Spot market line-haul rates for truckload shipments moving in dry vans, the most commonly used form of trailer, have declined to the unusually wide differential of 35 cents per mile below contract rates, according to consultancy and load-board provider DAT Solutions.
The 26-percent gap (23 percent when fuel surcharges are factored in) likely reflects subpar end demand for dry goods; bloated inventory levels; deflationary pricing on apparel and general merchandise; and more carriers on the road, due partly to the profound drop in diesel fuel prices that has been a relief to cash-strapped truckers. The last element may become even more important if, as transport analyst Donald Broughton of Avondale Partners LLC forecast earlier this month, diesel prices could fall another 25 to 50 percent just playing catch-up to the fall in the price of oil.
There are also significant gaps between spot and contract rates for goods moving on refrigerated and flatbed equipment, though not as extreme as in dry vans, DAT said. For reefers, the differential was 31 cents a mile, DAT said. For flatbeds, it was 29 cents a mile.
Spot prices have been dropping for well over a year. The 2015 declines were seen as the unwinding of an ultratight 2014 market, which was triggered by foul winter weather in the 2013-14 period that paralyzed much contract carriage and forced shippers to turn to the spot market at near-record high prices. The continued drop in the spot pricing market well into 2016 is more of an indication of weak demand and shippers migrating to contracts, where they receive some level of capacity assurance at a guaranteed price. Spot market demand has fallen off, and prices have headed south with it.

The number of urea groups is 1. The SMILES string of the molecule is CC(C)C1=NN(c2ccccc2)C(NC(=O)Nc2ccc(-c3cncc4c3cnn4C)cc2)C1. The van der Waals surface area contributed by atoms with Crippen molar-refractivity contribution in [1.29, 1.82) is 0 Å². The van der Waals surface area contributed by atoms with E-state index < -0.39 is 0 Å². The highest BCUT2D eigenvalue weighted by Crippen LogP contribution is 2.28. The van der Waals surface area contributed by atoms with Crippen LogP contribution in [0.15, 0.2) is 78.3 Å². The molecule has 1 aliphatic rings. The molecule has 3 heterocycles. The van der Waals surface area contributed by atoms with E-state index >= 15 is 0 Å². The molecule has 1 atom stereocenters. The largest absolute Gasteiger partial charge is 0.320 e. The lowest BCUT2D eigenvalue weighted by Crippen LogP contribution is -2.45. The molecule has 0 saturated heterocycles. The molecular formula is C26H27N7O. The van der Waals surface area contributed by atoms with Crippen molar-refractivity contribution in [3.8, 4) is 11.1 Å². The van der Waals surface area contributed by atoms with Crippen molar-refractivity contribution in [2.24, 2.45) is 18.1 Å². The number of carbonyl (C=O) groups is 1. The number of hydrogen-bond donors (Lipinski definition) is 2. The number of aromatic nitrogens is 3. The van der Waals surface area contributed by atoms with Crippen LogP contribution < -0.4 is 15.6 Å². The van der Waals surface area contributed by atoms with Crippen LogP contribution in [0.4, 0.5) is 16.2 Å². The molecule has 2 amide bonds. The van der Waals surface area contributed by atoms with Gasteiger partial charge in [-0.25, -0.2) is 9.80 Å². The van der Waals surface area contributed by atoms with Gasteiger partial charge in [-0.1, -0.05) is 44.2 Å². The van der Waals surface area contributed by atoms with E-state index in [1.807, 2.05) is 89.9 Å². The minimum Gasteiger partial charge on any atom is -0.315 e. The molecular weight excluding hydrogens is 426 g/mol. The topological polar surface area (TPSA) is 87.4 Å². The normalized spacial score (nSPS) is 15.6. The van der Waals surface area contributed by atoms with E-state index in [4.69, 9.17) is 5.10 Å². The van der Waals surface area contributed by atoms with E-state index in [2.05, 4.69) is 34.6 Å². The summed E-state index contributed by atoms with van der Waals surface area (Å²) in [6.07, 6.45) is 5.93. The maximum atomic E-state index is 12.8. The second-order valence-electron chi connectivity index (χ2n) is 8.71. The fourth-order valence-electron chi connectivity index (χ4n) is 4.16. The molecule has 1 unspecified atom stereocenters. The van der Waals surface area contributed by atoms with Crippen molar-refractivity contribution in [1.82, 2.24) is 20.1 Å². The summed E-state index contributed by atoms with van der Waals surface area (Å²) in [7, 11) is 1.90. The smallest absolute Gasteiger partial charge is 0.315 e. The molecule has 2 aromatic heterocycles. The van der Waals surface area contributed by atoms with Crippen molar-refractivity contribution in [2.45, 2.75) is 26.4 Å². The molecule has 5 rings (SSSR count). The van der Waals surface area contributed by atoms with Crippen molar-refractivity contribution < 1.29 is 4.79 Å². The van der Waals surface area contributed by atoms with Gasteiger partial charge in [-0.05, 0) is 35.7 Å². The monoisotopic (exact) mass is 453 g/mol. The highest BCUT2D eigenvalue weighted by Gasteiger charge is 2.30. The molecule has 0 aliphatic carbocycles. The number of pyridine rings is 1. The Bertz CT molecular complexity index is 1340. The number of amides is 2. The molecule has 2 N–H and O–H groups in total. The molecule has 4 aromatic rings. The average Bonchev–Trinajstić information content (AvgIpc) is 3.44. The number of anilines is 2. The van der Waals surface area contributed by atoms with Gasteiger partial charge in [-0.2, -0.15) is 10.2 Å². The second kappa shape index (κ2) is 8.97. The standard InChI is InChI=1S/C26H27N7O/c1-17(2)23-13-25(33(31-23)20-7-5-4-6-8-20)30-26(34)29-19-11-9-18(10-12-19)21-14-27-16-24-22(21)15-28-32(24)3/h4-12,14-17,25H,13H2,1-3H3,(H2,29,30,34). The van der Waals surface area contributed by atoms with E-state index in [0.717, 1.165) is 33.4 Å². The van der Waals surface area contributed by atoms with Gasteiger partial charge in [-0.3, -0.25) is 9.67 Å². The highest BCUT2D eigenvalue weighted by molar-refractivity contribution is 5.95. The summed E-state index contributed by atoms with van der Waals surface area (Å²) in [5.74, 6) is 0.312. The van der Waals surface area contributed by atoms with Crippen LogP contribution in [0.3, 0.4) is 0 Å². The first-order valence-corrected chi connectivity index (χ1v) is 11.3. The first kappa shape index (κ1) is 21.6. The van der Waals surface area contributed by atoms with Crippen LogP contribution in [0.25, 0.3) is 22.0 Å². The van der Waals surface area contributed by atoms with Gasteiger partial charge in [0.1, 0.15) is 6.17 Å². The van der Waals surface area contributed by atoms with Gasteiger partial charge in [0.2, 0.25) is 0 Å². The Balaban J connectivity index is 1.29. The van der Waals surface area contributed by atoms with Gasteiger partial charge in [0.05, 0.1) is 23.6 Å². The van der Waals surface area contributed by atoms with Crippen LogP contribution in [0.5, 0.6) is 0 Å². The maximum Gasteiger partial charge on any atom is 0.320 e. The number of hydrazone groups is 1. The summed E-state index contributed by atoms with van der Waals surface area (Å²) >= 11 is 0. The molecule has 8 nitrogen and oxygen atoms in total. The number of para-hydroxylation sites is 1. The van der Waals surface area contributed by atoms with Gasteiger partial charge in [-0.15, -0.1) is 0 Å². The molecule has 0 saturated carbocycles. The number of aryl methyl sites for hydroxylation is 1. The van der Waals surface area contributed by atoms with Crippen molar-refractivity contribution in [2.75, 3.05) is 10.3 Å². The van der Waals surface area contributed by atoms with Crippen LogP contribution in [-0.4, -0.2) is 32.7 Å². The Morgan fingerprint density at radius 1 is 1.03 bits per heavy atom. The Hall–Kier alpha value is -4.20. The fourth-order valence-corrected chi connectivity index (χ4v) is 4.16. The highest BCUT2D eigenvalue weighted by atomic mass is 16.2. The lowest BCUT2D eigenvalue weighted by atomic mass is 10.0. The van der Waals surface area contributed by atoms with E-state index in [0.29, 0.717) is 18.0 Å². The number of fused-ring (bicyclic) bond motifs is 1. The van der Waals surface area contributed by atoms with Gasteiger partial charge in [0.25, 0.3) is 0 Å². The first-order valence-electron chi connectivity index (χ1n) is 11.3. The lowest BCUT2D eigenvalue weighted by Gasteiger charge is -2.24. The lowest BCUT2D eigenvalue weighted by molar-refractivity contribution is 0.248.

At XPO Logistics Inc., the Greenwich, Conn.-based broker and third party logistics provider (3PL), contracts account for 80 percent of brokerage business, according to Bradley S. Jacobs, its chairman and CEO. Under contracts, prices are locked in for the year for which XPO guarantees capacity, Jacobs said. At the same time, though, XPO covers its commitments in the spot market, where pricing is soft. The difference between the fixed contract selling price and the sluggish spot-buying prices have created healthy margins for XPO's brokerage operation, Jacobs said.
"Brokerage is a good business right now," he said in an e-mail.
For the first time, the trade group Transportation Intermediaries Association (TIA) benchmarked its members' performance against much broader indexes of activity created by consultancy FTR Associates and load-board firm Truckstop.com. In virtually all instances, TIA activity exceeded the broader universes measured by FTR and Truckstop.
The notion that brokerage is a bright spot in an otherwise difficult transportation sector could be seen at the TIA's annual meeting, held earlier this month in San Antonio. There were around 1,100 attendees, a record turnout. Robert Voltmann, the group's long-time president and CEO, was recently awarded a five-year contract extension.
Still, brokers are not immune from the problems in the economy and, by extension, in transportation. Contract rates could drift down to levels that narrow the chasm with the spot market. Bids have become more competitive, a sign that shippers are bearing down hard to extract contract concessions. The combination of weak demand and lower fuel-surcharge revenue means carriers are making less money now than in prior years, whether the transaction is between a shipper and carrier or a broker is involved. Regardless of whom shippers deal with, they appear to have the upper hand, according to Mark Montague, pricing analyst for DAT.
There will be persistent concerns about the economy and the advent of so-called Uber-brokers, which use wireless technology to connect shippers and carriers while disintermediating the traditional broker. For all that, however, the brokerage sector has remained a good place to seek shelter from the storm.
Editor's note: This article has been updated to include information about refrigerated and flatbed equipment.